More Hispanics in U.S. Abandon Religion
By LAURIE GOODSTEIN
RICHMOND, Va., Apr. 18, 2007 (www.heraldtribune.com) — On Sunday afternoons, when the local Roman Catholic church holds Mass for Spanish-speaking Catholics, Edgar Chilín is playing soccer in a league with hundreds of Hispanic players.
As a child in Guatemala, Mr. Chilín attended Mass every Sunday. But after immigrating to the United States 25 years ago, he and his family lost the churchgoing habit. “We pray to God when we feel the need to,” he said, “but when we come here to America we don’t feel the need.”
A wave of research shows that increasing percentages of Hispanics are abandoning church, suggesting to researchers that along with assimilation comes a measure of secularization.
Several studies show that Hispanics are just as likely as other Americans to identify themselves as having “no religion,” and to not affiliate with a church. Those who describe themselves as secular are, without question, a small minority among Hispanics — as they are among Americans at large. But, in contrast to many of the non-Hispanic Americans who identify themselves as secular, most of the Hispanics say they were once religious.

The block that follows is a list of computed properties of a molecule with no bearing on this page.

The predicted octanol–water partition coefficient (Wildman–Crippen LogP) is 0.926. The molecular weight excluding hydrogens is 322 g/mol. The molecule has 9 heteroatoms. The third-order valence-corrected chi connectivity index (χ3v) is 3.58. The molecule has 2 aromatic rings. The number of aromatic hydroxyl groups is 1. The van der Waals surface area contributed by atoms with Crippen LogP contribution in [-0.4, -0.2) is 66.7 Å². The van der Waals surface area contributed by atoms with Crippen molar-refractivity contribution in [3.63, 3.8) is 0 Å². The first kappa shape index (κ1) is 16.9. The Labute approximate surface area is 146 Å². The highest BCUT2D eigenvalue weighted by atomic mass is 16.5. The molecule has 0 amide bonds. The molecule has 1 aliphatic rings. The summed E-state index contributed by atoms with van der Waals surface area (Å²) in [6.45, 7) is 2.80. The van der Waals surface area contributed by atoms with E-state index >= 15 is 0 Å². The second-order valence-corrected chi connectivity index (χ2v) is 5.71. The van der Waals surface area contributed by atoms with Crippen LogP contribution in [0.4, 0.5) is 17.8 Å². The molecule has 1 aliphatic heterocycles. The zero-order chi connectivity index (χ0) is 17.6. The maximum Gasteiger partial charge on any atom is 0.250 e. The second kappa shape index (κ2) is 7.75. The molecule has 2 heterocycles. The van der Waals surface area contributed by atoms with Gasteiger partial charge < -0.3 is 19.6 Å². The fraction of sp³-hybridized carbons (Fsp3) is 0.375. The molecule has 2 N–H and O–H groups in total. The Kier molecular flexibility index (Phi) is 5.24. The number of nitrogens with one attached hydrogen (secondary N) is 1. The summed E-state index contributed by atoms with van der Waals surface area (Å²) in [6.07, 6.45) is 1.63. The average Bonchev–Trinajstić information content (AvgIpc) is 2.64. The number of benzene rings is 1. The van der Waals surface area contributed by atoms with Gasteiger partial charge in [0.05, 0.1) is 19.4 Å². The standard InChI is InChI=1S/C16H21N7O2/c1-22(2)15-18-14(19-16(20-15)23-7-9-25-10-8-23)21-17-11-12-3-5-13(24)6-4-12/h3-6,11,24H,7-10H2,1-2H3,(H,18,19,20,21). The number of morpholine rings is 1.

The Roman Catholic Church, the religious home for most Hispanics, is experiencing the greatest exodus. While many former Catholics join evangelical or Pentecostal churches, the recent research shows that many of them leave church altogether.
“Migrating to the U.S. means you have the freedom to create your own identity,” said Keo Cavalcanti, a sociologist at James Madison University in Harrisonburg, Va., and a co-author of a recent study that found a trend toward secularization among Hispanics in Richmond. “When people get here they realize that maintaining that pro forma display of religiosity is not essential to doing well.”
A separate study of 4,000 Hispanics to be released this month by the Pew Forum on Religion and Public Life and the Pew Hispanic Center found that 8 percent of them said they had “no religion” — similar to the 11 percent in the general public. Of the Hispanics who claimed no religion, two-thirds said they had once been religious. Thirty-nine percent of the Hispanics who said they had no religion were former Catholics.
Hispanics from Cuba were the most secular national group, at 14 percent, followed by Central Americans at 12 percent, Puerto Ricans and Dominicans at 9 percent, and South Americans at 8 percent, the Pew poll found. Mexicans in this country were the least likely to say they had no religion, at 7 percent.
A larger survey, called the American Religious Identification Survey, a study of 50,000 adults, including 3,000 Hispanics, found that the percentage of Hispanics who identified themselves as having no religion more than doubled from 1990 to 2001, to 13 percent from 6 percent.
This change is happening even though many Hispanics immigrated from countries steeped in religion, where saints’ days and festivals mark the passage of time, and grandmothers round up their progeny each Sunday to go to Mass.